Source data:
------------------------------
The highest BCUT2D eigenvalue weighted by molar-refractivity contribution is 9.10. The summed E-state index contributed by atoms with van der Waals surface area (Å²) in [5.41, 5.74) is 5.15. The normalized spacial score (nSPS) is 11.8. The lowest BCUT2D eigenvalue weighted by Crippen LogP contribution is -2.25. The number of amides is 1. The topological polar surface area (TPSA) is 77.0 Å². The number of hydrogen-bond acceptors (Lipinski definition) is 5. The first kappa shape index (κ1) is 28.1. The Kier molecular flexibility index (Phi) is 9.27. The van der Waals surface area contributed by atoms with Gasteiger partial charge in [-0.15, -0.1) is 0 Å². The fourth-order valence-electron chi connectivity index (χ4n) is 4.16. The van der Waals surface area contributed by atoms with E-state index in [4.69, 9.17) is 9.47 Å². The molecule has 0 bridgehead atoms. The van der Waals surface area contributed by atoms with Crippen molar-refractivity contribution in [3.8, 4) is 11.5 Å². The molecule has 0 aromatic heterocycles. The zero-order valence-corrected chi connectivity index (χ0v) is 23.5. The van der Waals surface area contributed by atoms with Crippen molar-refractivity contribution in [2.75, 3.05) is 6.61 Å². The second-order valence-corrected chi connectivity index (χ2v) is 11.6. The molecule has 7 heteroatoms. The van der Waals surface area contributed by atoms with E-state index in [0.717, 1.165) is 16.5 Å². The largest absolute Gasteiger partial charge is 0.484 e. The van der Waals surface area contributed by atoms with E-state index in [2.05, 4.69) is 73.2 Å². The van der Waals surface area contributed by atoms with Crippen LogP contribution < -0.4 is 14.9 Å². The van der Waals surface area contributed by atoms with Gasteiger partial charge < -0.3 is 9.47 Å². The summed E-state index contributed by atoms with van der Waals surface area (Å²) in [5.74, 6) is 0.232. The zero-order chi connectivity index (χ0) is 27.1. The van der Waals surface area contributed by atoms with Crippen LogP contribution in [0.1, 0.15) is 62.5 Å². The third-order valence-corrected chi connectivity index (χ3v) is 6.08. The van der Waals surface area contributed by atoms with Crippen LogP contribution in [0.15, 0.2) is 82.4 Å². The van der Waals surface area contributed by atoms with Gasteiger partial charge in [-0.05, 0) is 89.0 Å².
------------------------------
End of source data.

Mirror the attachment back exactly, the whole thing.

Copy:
The highest BCUT2D eigenvalue weighted by molar-refractivity contribution is 9.10. The summed E-state index contributed by atoms with van der Waals surface area (Å²) in [5.41, 5.74) is 5.15. The normalized spacial score (nSPS) is 11.8. The lowest BCUT2D eigenvalue weighted by Crippen LogP contribution is -2.25. The number of amides is 1. The topological polar surface area (TPSA) is 77.0 Å². The number of hydrogen-bond acceptors (Lipinski definition) is 5. The first kappa shape index (κ1) is 28.1. The Kier molecular flexibility index (Phi) is 9.27. The van der Waals surface area contributed by atoms with Gasteiger partial charge in [-0.15, -0.1) is 0 Å². The fourth-order valence-electron chi connectivity index (χ4n) is 4.16. The van der Waals surface area contributed by atoms with E-state index in [4.69, 9.17) is 9.47 Å². The molecule has 0 bridgehead atoms. The van der Waals surface area contributed by atoms with Crippen molar-refractivity contribution in [3.8, 4) is 11.5 Å². The molecule has 0 aromatic heterocycles. The zero-order valence-corrected chi connectivity index (χ0v) is 23.5. The van der Waals surface area contributed by atoms with Crippen molar-refractivity contribution in [2.75, 3.05) is 6.61 Å². The second-order valence-corrected chi connectivity index (χ2v) is 11.6. The molecule has 7 heteroatoms. The van der Waals surface area contributed by atoms with E-state index in [0.717, 1.165) is 16.5 Å². The largest absolute Gasteiger partial charge is 0.484 e. The van der Waals surface area contributed by atoms with E-state index in [2.05, 4.69) is 73.2 Å². The van der Waals surface area contributed by atoms with Crippen LogP contribution < -0.4 is 14.9 Å². The van der Waals surface area contributed by atoms with Gasteiger partial charge < -0.3 is 9.47 Å². The summed E-state index contributed by atoms with van der Waals surface area (Å²) in [5.74, 6) is 0.232. The zero-order chi connectivity index (χ0) is 27.1. The van der Waals surface area contributed by atoms with Crippen LogP contribution in [0.1, 0.15) is 62.5 Å². The third-order valence-corrected chi connectivity index (χ3v) is 6.08. The van der Waals surface area contributed by atoms with Crippen LogP contribution in [0.15, 0.2) is 82.4 Å². The van der Waals surface area contributed by atoms with Gasteiger partial charge in [-0.05, 0) is 89.0 Å².